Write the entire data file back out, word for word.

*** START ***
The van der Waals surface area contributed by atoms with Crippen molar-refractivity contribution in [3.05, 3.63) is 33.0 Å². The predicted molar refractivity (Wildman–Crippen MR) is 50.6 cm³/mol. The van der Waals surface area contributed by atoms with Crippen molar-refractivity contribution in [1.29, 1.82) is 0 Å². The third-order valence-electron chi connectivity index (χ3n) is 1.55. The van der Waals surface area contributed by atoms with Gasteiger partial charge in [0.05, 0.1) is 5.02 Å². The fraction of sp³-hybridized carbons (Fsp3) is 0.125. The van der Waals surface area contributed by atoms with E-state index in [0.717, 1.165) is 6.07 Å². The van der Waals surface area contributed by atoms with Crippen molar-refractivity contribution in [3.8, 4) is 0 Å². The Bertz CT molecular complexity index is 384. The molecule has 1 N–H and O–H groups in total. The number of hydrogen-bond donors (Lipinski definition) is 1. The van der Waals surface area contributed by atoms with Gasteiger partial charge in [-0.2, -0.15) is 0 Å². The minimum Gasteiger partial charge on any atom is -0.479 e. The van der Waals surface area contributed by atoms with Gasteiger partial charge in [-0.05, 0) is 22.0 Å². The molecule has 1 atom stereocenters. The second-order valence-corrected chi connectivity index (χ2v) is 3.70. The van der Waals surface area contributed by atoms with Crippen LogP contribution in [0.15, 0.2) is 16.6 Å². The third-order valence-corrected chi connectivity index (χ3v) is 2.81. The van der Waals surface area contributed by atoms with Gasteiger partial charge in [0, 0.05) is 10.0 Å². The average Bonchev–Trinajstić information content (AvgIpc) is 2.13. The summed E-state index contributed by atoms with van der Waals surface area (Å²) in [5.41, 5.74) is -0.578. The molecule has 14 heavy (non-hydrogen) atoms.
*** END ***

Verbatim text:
The van der Waals surface area contributed by atoms with Crippen molar-refractivity contribution in [3.05, 3.63) is 33.0 Å². The predicted molar refractivity (Wildman–Crippen MR) is 50.6 cm³/mol. The van der Waals surface area contributed by atoms with Crippen molar-refractivity contribution in [1.29, 1.82) is 0 Å². The third-order valence-electron chi connectivity index (χ3n) is 1.55. The van der Waals surface area contributed by atoms with Gasteiger partial charge in [0.05, 0.1) is 5.02 Å². The fraction of sp³-hybridized carbons (Fsp3) is 0.125. The van der Waals surface area contributed by atoms with E-state index in [0.717, 1.165) is 6.07 Å². The van der Waals surface area contributed by atoms with Crippen molar-refractivity contribution in [3.8, 4) is 0 Å². The Bertz CT molecular complexity index is 384. The molecule has 1 N–H and O–H groups in total. The number of hydrogen-bond donors (Lipinski definition) is 1. The van der Waals surface area contributed by atoms with Gasteiger partial charge in [-0.2, -0.15) is 0 Å². The minimum Gasteiger partial charge on any atom is -0.479 e. The van der Waals surface area contributed by atoms with Gasteiger partial charge in [-0.05, 0) is 22.0 Å². The molecule has 1 atom stereocenters. The second-order valence-corrected chi connectivity index (χ2v) is 3.70. The van der Waals surface area contributed by atoms with Crippen LogP contribution in [0.15, 0.2) is 16.6 Å². The third-order valence-corrected chi connectivity index (χ3v) is 2.81. The van der Waals surface area contributed by atoms with Gasteiger partial charge in [0, 0.05) is 10.0 Å². The average Bonchev–Trinajstić information content (AvgIpc) is 2.13. The summed E-state index contributed by atoms with van der Waals surface area (Å²) in [5.41, 5.74) is -0.578. The molecule has 14 heavy (non-hydrogen) atoms.